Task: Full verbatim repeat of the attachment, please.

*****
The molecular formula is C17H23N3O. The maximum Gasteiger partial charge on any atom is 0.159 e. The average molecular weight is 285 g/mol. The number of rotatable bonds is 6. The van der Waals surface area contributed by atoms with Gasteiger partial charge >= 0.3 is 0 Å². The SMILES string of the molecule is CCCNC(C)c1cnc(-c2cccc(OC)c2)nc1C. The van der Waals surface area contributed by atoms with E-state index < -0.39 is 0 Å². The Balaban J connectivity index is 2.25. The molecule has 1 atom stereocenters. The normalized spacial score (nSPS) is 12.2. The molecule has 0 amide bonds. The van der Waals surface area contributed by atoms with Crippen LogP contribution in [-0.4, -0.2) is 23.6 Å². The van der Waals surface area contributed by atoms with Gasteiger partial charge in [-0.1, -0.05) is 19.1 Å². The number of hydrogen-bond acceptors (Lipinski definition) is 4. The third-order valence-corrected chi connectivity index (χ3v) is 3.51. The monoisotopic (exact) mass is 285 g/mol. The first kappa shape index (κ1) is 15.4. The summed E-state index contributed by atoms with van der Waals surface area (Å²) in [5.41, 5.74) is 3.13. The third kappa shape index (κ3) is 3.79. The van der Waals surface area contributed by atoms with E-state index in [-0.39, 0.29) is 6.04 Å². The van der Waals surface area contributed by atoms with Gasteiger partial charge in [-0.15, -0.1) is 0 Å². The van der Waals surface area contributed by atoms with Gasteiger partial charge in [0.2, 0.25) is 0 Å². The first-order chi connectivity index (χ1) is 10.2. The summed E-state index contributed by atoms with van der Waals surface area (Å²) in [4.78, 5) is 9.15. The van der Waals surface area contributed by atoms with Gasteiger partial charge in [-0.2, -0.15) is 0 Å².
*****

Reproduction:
The molecular formula is C17H23N3O. The maximum Gasteiger partial charge on any atom is 0.159 e. The average molecular weight is 285 g/mol. The number of rotatable bonds is 6. The van der Waals surface area contributed by atoms with Gasteiger partial charge >= 0.3 is 0 Å². The SMILES string of the molecule is CCCNC(C)c1cnc(-c2cccc(OC)c2)nc1C. The van der Waals surface area contributed by atoms with E-state index < -0.39 is 0 Å². The Balaban J connectivity index is 2.25. The molecule has 1 atom stereocenters. The normalized spacial score (nSPS) is 12.2. The molecule has 0 amide bonds. The van der Waals surface area contributed by atoms with Crippen LogP contribution in [-0.4, -0.2) is 23.6 Å². The van der Waals surface area contributed by atoms with Gasteiger partial charge in [-0.1, -0.05) is 19.1 Å². The number of hydrogen-bond acceptors (Lipinski definition) is 4. The third-order valence-corrected chi connectivity index (χ3v) is 3.51. The monoisotopic (exact) mass is 285 g/mol. The first kappa shape index (κ1) is 15.4. The summed E-state index contributed by atoms with van der Waals surface area (Å²) in [5.41, 5.74) is 3.13. The third kappa shape index (κ3) is 3.79. The van der Waals surface area contributed by atoms with E-state index in [-0.39, 0.29) is 6.04 Å². The van der Waals surface area contributed by atoms with Gasteiger partial charge in [-0.15, -0.1) is 0 Å². The van der Waals surface area contributed by atoms with Gasteiger partial charge in [0.2, 0.25) is 0 Å². The first-order chi connectivity index (χ1) is 10.2. The summed E-state index contributed by atoms with van der Waals surface area (Å²) in [4.78, 5) is 9.15. The van der Waals surface area contributed by atoms with Gasteiger partial charge in [-0.2, -0.15) is 0 Å².